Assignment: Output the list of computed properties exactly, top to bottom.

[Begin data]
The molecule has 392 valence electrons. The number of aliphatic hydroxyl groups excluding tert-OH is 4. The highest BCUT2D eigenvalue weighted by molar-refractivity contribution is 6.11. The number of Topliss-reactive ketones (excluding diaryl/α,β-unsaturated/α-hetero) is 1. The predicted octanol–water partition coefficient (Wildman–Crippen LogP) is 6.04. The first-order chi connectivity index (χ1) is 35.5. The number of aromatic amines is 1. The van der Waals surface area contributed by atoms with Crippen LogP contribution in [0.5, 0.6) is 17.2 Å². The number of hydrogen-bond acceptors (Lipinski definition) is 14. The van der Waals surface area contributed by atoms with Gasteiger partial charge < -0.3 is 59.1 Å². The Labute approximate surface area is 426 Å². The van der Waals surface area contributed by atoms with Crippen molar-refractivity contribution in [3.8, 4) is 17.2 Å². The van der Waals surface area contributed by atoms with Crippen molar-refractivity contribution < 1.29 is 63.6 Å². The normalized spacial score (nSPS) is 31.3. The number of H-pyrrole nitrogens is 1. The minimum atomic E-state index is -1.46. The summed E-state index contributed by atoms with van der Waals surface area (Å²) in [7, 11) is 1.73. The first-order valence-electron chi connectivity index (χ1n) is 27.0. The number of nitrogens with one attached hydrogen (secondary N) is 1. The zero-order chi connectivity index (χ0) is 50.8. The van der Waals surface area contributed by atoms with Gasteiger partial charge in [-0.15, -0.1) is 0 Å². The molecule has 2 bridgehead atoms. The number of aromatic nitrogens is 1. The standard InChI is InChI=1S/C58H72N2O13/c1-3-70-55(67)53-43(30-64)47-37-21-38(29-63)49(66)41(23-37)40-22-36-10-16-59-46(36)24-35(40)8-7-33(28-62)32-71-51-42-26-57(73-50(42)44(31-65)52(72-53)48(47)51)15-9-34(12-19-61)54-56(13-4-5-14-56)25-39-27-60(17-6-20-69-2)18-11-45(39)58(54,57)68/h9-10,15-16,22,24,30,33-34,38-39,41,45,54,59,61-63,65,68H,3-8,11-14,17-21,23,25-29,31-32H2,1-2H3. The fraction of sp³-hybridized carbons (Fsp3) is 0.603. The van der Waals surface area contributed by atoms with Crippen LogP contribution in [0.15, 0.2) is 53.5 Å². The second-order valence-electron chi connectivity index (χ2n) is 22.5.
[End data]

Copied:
The molecule has 392 valence electrons. The number of aliphatic hydroxyl groups excluding tert-OH is 4. The highest BCUT2D eigenvalue weighted by molar-refractivity contribution is 6.11. The number of Topliss-reactive ketones (excluding diaryl/α,β-unsaturated/α-hetero) is 1. The predicted octanol–water partition coefficient (Wildman–Crippen LogP) is 6.04. The first-order chi connectivity index (χ1) is 35.5. The number of aromatic amines is 1. The van der Waals surface area contributed by atoms with Crippen LogP contribution in [0.5, 0.6) is 17.2 Å². The number of hydrogen-bond acceptors (Lipinski definition) is 14. The van der Waals surface area contributed by atoms with Gasteiger partial charge < -0.3 is 59.1 Å². The Labute approximate surface area is 426 Å². The van der Waals surface area contributed by atoms with Crippen molar-refractivity contribution in [3.8, 4) is 17.2 Å². The van der Waals surface area contributed by atoms with Crippen molar-refractivity contribution < 1.29 is 63.6 Å². The normalized spacial score (nSPS) is 31.3. The number of H-pyrrole nitrogens is 1. The minimum atomic E-state index is -1.46. The summed E-state index contributed by atoms with van der Waals surface area (Å²) in [7, 11) is 1.73. The first-order valence-electron chi connectivity index (χ1n) is 27.0. The number of nitrogens with one attached hydrogen (secondary N) is 1. The zero-order chi connectivity index (χ0) is 50.8. The van der Waals surface area contributed by atoms with Gasteiger partial charge in [-0.15, -0.1) is 0 Å². The molecule has 2 bridgehead atoms. The number of aromatic nitrogens is 1. The standard InChI is InChI=1S/C58H72N2O13/c1-3-70-55(67)53-43(30-64)47-37-21-38(29-63)49(66)41(23-37)40-22-36-10-16-59-46(36)24-35(40)8-7-33(28-62)32-71-51-42-26-57(73-50(42)44(31-65)52(72-53)48(47)51)15-9-34(12-19-61)54-56(13-4-5-14-56)25-39-27-60(17-6-20-69-2)18-11-45(39)58(54,57)68/h9-10,15-16,22,24,30,33-34,38-39,41,45,54,59,61-63,65,68H,3-8,11-14,17-21,23,25-29,31-32H2,1-2H3. The fraction of sp³-hybridized carbons (Fsp3) is 0.603. The van der Waals surface area contributed by atoms with Crippen LogP contribution in [0.15, 0.2) is 53.5 Å². The second-order valence-electron chi connectivity index (χ2n) is 22.5.